I was wrong about the guys too. Bikes went down, which is an inevitability anytime you're riding on terrain like this. The top-level D3O armour in the Aether gear did a good job at preventing serious injury, but ribs were bruised, bikes were smashed and one long, uphill climb with switchbacks and deep, loose rocks — a rough approximation of Death Valley's Lippincott Pass — nearly did every last one of us in.
The trail passed just to the left of this gate, into the Bull's field. He was not very happy about 12 bikes rolling past just a few feet away, but we had no choice other than to ride right next to him.
The impressive thing was the group's general attitude throughout. Where I've seen most journalists and industry types melt under similar pressure, the Aether crew remained upbeat and enthusiastic, if exhausted. No one wanted to turn around, no one complained and no one was even scared, even during that uphill climb. A climb so tough that it even claimed Raphael, an instructor at Rawhyde, recognised as the best school for ADV riding in the States. Actually, it claimed him twice after I gave him the wrong advice about the line through a big mud puddle. Oops.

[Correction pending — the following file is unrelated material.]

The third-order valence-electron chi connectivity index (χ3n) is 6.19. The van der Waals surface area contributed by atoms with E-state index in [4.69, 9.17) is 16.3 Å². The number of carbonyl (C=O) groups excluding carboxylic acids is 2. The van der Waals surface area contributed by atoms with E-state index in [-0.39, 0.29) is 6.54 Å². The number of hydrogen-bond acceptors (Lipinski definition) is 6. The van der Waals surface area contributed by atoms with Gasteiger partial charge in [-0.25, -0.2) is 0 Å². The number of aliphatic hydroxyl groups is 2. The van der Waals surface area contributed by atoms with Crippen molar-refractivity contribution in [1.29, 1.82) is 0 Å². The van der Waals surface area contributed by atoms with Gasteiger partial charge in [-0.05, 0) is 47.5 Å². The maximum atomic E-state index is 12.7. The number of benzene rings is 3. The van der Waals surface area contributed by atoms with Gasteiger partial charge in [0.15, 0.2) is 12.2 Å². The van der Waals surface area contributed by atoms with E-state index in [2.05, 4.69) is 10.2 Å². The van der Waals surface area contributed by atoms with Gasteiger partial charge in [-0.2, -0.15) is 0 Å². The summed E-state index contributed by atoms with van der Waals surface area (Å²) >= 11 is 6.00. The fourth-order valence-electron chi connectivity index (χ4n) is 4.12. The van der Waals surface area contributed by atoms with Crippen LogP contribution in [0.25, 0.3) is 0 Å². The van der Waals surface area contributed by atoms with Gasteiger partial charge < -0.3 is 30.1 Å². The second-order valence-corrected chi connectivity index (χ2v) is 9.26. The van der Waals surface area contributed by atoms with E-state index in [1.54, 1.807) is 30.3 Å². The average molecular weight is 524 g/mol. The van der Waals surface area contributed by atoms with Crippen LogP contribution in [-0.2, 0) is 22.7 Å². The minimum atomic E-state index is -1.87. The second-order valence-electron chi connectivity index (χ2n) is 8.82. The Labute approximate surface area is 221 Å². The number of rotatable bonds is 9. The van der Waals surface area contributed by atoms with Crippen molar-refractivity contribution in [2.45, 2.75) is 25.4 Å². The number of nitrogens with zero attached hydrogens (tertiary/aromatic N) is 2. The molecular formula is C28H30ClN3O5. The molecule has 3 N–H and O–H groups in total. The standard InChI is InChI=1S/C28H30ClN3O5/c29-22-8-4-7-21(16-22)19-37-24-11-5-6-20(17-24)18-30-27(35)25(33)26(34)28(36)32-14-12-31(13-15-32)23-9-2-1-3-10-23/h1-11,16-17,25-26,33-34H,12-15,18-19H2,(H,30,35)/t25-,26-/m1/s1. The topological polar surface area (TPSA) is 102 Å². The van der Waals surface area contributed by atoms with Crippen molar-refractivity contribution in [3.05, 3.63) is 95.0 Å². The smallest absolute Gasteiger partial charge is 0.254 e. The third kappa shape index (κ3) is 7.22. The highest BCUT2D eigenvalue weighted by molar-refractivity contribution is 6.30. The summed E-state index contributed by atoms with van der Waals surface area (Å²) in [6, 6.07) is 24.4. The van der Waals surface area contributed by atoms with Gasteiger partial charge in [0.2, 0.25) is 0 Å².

It took us all morning to get through that 100km and that wasn't even half the day. Eventually, we wound up at Big Gang, the ranch where Legends of the Fall was filmed. Reaching it, hours of pine forest suddenly gave way to a vast valley of golden, rolling hills and green crops. At the bottom is the Fraser River, at 854 miles the longest river in British Columbia.
As an aside on the history of this wild province, the source of the river was not discovered until 1808 (by Simon Fraser) and most of the northern and western areas were not even settled by white men until the 1860s. The memory of their hard lives, driving cattle north to feed the Yukon gold rush, is still palpable in the land and its still-few traces of civilisation.